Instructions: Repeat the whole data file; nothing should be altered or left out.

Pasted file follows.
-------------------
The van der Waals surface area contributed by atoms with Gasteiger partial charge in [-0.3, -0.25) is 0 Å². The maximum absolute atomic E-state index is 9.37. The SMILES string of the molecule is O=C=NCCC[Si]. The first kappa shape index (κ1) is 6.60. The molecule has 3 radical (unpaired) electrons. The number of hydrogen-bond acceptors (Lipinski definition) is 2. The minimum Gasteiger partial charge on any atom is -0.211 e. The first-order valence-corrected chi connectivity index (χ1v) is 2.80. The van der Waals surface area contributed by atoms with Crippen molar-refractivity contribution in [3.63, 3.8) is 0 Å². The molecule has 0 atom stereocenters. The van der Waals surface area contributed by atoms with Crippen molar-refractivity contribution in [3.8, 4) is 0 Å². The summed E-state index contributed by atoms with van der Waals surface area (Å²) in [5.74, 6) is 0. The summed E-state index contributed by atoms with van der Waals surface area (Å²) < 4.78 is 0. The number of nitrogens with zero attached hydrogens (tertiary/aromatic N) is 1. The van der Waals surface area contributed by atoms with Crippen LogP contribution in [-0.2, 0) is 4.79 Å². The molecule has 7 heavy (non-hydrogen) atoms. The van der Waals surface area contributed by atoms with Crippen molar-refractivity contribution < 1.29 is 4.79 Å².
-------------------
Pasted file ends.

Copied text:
The van der Waals surface area contributed by atoms with Gasteiger partial charge in [-0.3, -0.25) is 0 Å². The maximum absolute atomic E-state index is 9.37. The SMILES string of the molecule is O=C=NCCC[Si]. The first kappa shape index (κ1) is 6.60. The molecule has 3 radical (unpaired) electrons. The number of hydrogen-bond acceptors (Lipinski definition) is 2. The minimum Gasteiger partial charge on any atom is -0.211 e. The first-order valence-corrected chi connectivity index (χ1v) is 2.80. The van der Waals surface area contributed by atoms with Crippen molar-refractivity contribution in [3.63, 3.8) is 0 Å². The molecule has 0 atom stereocenters. The van der Waals surface area contributed by atoms with Crippen molar-refractivity contribution in [3.8, 4) is 0 Å². The summed E-state index contributed by atoms with van der Waals surface area (Å²) in [5.74, 6) is 0. The summed E-state index contributed by atoms with van der Waals surface area (Å²) < 4.78 is 0. The number of nitrogens with zero attached hydrogens (tertiary/aromatic N) is 1. The van der Waals surface area contributed by atoms with Crippen LogP contribution in [-0.2, 0) is 4.79 Å². The molecule has 7 heavy (non-hydrogen) atoms. The van der Waals surface area contributed by atoms with Crippen molar-refractivity contribution < 1.29 is 4.79 Å².